There can be no democracy without freedom of opinion, a United Nations independent expert said today, highlighting the importance of access to information as he also presented his ideas on making the main bodies of the UN – the General Assembly and the Security Council – more democratic.
“You should not be subjected to the pressures, the intimidation, whether by Government or by the private sector, which would force you into self-censorship,” Alfred M. de Zayas, Independent Expert on the promotion of a democratic and equitable international order, told the UN News Centre following a briefing to journalists in New York.
“If you censor yourself, if you cannot articulate your needs, if you cannot articulate your priorities, then whatever you do, putting a little cross in a ballot box, etc, does not represent your view. It is an act of desperation,” he stressed.
Earlier in the day, Mr. de Zayas spoke to the General Assembly’s main social, humanitarian and cultural body (Third Committee), to which he presented 35 recommendations on international and national diplomacy, as well as studies to be carried out ranging from self-determination to issues related to indigenous peoples, war and peace and civil society.
“One of the problems that we have in the human rights community is that special interests often forget the interests of other victims, and there’s competition among victims expressions that are unnecessary,” he said, adding also that some victims are viewed as being “privileged” while others are more “excluded.”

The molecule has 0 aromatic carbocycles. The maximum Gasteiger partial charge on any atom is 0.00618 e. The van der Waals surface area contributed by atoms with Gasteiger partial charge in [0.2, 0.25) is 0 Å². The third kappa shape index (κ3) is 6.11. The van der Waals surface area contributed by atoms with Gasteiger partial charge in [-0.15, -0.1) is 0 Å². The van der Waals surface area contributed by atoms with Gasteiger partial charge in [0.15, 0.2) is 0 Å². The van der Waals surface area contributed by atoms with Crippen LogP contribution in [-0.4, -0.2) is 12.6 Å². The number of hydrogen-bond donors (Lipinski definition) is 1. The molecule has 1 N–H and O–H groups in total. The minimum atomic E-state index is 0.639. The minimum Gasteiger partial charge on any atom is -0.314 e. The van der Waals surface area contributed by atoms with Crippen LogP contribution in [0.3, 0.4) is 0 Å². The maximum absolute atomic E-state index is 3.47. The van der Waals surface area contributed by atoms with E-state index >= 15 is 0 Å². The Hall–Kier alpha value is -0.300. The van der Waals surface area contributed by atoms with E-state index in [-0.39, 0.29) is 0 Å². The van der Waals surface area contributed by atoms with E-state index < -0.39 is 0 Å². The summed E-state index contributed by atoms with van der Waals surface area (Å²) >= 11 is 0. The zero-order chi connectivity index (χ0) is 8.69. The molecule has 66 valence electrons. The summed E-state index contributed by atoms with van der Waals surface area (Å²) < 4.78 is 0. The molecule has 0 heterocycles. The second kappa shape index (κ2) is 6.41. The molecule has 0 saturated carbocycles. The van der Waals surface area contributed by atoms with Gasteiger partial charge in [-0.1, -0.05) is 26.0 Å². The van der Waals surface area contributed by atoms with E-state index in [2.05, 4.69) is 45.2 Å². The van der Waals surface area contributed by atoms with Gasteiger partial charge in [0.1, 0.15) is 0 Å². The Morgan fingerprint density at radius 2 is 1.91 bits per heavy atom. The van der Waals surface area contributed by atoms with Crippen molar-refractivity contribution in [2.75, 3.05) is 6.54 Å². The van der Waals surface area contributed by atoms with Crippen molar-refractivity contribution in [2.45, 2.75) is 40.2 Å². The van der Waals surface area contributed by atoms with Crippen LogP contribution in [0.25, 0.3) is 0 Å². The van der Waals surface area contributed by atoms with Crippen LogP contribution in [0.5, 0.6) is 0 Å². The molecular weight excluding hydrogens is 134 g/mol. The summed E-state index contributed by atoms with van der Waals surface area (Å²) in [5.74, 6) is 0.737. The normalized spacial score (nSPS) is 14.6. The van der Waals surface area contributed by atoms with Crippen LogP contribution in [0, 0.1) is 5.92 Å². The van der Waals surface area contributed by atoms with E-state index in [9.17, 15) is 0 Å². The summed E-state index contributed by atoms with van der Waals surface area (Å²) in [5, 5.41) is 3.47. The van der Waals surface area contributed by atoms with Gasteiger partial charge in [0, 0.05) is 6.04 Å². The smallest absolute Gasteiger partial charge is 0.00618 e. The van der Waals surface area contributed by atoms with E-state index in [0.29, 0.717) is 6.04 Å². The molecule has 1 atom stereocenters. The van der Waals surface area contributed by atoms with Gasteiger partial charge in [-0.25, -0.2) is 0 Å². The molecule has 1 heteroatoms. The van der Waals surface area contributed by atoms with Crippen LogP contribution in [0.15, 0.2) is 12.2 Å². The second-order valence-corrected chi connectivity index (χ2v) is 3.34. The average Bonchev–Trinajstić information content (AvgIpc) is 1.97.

Among those recommendations is the idea of establishing a world parliamentary assembly, or a UN parliamentary assembly, as a consultative body to the General Assembly, which would enhance the possibility of citizens participating in global decision-making and give greater voice to civil society.
Mr. de Zayas also highlighted international democracy deficits prevalent in the UN Security Council, and advanced the idea of phasing out the veto power available to the 15-member body’s five permanent States – China, France, Russia, United Kingdom and the United States.
“The UN system is not very democratic, everyone knows that the Security Council is not democratic,” said the independent expert.
Speaking following a press conference heavily attended by representatives of indigenous groups, Mr. de Zayas said he wanted to show a “degree of solidarity” them.
He urged a workshop to be held which would focus on implementation of the Declaration on the Rights of Indigenous Peoples whom he called “the forgotten victims” and “the unsung heroes.”
“You cannot turn the clock back, you cannot give the island of Manhattan back to the indigenous, but on the other hand, you can ensure that the indigenous can maintain their way of life,” Mr. de Zayas said.
He also called for the media to take up the issue and inform the public about the Declaration.
Independent experts or special rapporteurs are appointed by the Human Rights Council to examine and report back on a country situation or a specific human rights theme. The positions are honorary and the experts are not UN staff, nor are they paid for their work.